Over the course of 21 months the du grew their post-subscriber base by 109%, increasing their market share by 10%. How have they achieved this? In this case study we will reveal the key elements of their customer experience transformation program.
du is a telecommunications company offering mobile and fixed telephony, broadband connectivity and IPTV services to individuals, homes and businesses in UAE. They launched in February 2007 and by the end of 2009 they had reached 32% market share competing against a well-established competitor.
Acting quickly is essential in order to grow from 0% market share in 2007 to 32% market share at the end of 2009, serving almost 3.5m customers. In such cases some aspects are often overlooked depending on the company culture. In du’s case those were the aspects were related to the customer experience. The level of complaints and calls to the call centre created a long backlog and put pressure on the bottom line. Employee morale was amongst the lowest of all Gallup surveyed companies.
In addition, du realised that its initial success was driven by the price sensitive pre-paid customers (the lower end of the market). The opportunity for further growth lied in the high end (post-paid) customers, who travel a lot and pay for data and voice roaming. du realised they need to take their game to the next level and create a “wow” experience that will attract the wealthy Arabs.
Strategy and Solution
Beyond Philosophy started by assessing the internal organisational culture and capacity to deliver a consistent customer experience using the Naïve to Natural model. The assessment found that the empowerment was low, relying more on the higher level management to take decisions. Since those people were busy with getting new products and services to the market, customer experience issues were not a priority on their agendas. That led to loads of customer complaints, which additionally lowered employee morale to an extent that they were ashamed to say they work for du and hided their badges when going for lunch. The sense of belonging was low and the sarcasm high.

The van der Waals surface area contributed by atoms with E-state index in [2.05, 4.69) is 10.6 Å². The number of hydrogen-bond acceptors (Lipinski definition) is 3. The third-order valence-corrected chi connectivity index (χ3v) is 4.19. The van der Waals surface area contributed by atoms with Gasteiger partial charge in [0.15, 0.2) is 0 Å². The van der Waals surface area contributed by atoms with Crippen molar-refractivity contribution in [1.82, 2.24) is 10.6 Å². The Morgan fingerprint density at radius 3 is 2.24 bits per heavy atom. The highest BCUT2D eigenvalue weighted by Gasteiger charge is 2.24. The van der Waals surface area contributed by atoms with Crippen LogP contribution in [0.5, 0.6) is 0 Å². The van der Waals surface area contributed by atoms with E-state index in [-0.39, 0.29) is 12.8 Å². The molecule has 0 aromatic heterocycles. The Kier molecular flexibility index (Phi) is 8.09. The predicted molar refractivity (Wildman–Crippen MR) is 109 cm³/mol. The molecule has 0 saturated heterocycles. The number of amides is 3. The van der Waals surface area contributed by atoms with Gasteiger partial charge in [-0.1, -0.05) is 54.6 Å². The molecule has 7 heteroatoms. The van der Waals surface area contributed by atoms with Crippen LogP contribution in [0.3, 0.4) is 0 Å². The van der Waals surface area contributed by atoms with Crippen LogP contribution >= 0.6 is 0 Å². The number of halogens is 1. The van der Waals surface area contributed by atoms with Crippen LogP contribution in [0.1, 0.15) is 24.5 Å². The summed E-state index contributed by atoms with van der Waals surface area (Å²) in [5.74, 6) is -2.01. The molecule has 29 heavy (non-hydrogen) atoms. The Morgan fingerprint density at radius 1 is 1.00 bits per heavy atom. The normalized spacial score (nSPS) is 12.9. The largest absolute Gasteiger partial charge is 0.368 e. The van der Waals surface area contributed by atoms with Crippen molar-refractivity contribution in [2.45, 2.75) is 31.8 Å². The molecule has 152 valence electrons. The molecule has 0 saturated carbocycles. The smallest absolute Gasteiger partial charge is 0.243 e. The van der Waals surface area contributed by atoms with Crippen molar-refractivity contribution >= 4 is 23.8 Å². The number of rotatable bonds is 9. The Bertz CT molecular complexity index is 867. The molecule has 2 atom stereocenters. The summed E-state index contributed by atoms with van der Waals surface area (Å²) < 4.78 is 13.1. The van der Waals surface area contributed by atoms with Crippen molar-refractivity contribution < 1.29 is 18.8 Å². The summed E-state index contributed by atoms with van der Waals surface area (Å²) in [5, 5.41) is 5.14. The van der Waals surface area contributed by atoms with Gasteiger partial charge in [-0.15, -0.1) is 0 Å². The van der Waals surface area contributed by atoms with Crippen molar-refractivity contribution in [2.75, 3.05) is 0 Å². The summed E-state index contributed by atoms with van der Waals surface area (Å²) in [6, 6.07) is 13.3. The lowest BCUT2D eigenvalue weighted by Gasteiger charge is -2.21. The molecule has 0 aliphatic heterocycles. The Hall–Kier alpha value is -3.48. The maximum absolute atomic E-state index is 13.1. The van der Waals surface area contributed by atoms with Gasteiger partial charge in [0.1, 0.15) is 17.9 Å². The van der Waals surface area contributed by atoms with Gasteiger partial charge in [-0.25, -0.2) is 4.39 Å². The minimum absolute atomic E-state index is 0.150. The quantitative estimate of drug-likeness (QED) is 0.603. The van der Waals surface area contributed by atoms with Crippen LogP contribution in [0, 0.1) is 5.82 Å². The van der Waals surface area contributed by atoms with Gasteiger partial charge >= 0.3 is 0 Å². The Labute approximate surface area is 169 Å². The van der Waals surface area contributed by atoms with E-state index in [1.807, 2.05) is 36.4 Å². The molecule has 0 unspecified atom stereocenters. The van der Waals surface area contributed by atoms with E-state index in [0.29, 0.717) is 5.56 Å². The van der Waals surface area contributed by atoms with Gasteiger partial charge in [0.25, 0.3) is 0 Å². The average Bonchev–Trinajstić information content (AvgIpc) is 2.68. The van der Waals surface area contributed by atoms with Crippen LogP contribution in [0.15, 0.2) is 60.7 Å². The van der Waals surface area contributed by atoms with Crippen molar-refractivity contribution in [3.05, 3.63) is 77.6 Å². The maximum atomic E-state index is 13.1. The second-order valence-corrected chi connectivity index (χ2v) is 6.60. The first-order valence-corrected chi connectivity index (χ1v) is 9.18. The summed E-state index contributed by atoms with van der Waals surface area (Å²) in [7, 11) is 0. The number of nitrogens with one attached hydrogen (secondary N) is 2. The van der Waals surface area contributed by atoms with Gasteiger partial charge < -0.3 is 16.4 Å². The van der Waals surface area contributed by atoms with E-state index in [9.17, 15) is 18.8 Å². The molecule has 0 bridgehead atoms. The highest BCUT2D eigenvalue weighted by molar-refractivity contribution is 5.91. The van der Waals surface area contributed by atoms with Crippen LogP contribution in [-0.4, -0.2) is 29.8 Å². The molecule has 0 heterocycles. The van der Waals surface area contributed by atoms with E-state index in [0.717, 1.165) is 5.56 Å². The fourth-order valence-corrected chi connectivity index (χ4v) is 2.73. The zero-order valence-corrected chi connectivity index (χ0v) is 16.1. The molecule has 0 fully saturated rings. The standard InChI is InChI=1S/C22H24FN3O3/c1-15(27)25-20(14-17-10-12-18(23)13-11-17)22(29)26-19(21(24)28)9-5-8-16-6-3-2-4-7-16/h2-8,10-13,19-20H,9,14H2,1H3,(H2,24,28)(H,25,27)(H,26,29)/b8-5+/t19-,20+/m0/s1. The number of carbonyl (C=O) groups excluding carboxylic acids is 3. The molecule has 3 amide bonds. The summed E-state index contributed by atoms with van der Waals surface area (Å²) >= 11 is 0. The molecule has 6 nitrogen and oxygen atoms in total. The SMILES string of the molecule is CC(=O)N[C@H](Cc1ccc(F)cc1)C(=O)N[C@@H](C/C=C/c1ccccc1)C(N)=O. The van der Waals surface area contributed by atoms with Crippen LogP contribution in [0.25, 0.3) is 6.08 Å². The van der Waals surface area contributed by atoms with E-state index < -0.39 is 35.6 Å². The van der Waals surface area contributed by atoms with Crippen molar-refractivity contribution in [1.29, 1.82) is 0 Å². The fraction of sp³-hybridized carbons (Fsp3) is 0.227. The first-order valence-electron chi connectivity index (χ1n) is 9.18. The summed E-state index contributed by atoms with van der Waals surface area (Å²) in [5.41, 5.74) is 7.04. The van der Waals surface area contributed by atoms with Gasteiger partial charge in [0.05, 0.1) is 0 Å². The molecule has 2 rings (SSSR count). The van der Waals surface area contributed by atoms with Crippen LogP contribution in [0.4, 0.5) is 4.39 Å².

The Customer Experience Transformation began by increasing the level of empowerment of middle managers, establishing the roles of customer touchpoint, journey stage and functional champions, while the customer experience as a whole became a central point in the agenda of the specially created Customer Experience Board, chaired by a Customer Experience Ombudsman. To improve the sense of belonging a Customer Experience Recognition scheme was initiated.
External assessment of the customer experience was also conducted using Beyond Philosophy’s Emotional Signature to investigate changes in which aspect of the customer experience will result in biggest bang for the buck for the company and its customers. Contrary to the common understanding that it is the quality of network and coverage that would lead to a higher customer satisfaction, likelihood to recommend and spend, the Emotional Signature research found that it was delivering on the promises, the feel of the relationship with the company and the image of a company setting trends that were driving the most value for the company.
2. Defining the Strategy
To develop the vision of the customer experience that the company will deliver Beyond Philosophy conducted a Customer Experience Statement workshop. Prior to that a common strategy did not exist and managers often had to revert to notes from the meetings and speeches of the CEO to make the case for CE initiatives. The Customer Experience Statement outlined that empathy, simplicity and speed would be the critical components of the new du experience designed to wow customers.
Using Beyond Philosophy’s proprietary method for new experience design – Moment Mapping – a total of 244 ideas on how to improve the experience were collected. The Emotional Signature research and the Experience Economics analysis came in handy here to help calculate the potential impact of the ideas and prioritise them. Thus 95 ideas were selected and injected into the new version of the customer story. The customer story became a powerful tool within the organisation being shared around to portray the experience that the company wants to deliver, in training and in the day-to-day decision making process of managers to evaluate the impact of their decisions on the desired customer experience.